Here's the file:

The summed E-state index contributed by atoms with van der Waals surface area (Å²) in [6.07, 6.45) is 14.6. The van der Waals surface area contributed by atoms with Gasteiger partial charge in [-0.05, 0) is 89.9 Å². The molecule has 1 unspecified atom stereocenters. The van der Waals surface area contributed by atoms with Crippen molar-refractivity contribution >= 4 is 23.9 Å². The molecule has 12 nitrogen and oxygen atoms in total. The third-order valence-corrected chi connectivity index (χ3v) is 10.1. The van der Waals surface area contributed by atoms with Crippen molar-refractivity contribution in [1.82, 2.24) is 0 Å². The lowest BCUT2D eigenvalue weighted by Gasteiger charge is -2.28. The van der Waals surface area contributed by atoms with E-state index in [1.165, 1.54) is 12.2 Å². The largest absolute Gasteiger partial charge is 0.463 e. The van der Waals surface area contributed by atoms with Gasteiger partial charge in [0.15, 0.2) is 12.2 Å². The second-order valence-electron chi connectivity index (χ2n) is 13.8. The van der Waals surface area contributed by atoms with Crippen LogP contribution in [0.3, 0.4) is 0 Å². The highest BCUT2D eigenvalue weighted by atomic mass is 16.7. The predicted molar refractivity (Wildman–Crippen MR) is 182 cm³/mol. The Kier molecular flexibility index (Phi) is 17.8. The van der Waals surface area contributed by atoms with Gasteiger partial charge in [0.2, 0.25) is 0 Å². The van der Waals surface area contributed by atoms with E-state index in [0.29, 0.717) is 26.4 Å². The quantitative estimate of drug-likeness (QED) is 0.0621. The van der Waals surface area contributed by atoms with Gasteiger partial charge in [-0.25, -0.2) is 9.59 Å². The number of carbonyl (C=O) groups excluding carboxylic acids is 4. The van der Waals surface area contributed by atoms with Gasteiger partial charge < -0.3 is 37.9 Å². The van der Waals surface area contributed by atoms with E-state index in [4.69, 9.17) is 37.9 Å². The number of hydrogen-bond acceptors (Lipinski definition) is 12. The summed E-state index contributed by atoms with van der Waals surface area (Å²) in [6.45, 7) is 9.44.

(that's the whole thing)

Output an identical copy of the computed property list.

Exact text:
The summed E-state index contributed by atoms with van der Waals surface area (Å²) in [6.07, 6.45) is 14.6. The van der Waals surface area contributed by atoms with Gasteiger partial charge in [-0.05, 0) is 89.9 Å². The molecule has 1 unspecified atom stereocenters. The van der Waals surface area contributed by atoms with Crippen molar-refractivity contribution >= 4 is 23.9 Å². The molecule has 12 nitrogen and oxygen atoms in total. The third-order valence-corrected chi connectivity index (χ3v) is 10.1. The van der Waals surface area contributed by atoms with Crippen molar-refractivity contribution in [1.82, 2.24) is 0 Å². The lowest BCUT2D eigenvalue weighted by Gasteiger charge is -2.28. The van der Waals surface area contributed by atoms with E-state index in [1.165, 1.54) is 12.2 Å². The largest absolute Gasteiger partial charge is 0.463 e. The van der Waals surface area contributed by atoms with Gasteiger partial charge in [0.15, 0.2) is 12.2 Å². The second-order valence-electron chi connectivity index (χ2n) is 13.8. The van der Waals surface area contributed by atoms with Crippen LogP contribution in [0.3, 0.4) is 0 Å². The highest BCUT2D eigenvalue weighted by atomic mass is 16.7. The predicted molar refractivity (Wildman–Crippen MR) is 182 cm³/mol. The Kier molecular flexibility index (Phi) is 17.8. The van der Waals surface area contributed by atoms with Gasteiger partial charge in [0.2, 0.25) is 0 Å². The van der Waals surface area contributed by atoms with E-state index in [0.29, 0.717) is 26.4 Å². The quantitative estimate of drug-likeness (QED) is 0.0621. The van der Waals surface area contributed by atoms with Gasteiger partial charge in [-0.25, -0.2) is 9.59 Å². The number of carbonyl (C=O) groups excluding carboxylic acids is 4. The van der Waals surface area contributed by atoms with Gasteiger partial charge < -0.3 is 37.9 Å². The van der Waals surface area contributed by atoms with E-state index in [4.69, 9.17) is 37.9 Å². The number of hydrogen-bond acceptors (Lipinski definition) is 12. The summed E-state index contributed by atoms with van der Waals surface area (Å²) in [6.45, 7) is 9.44.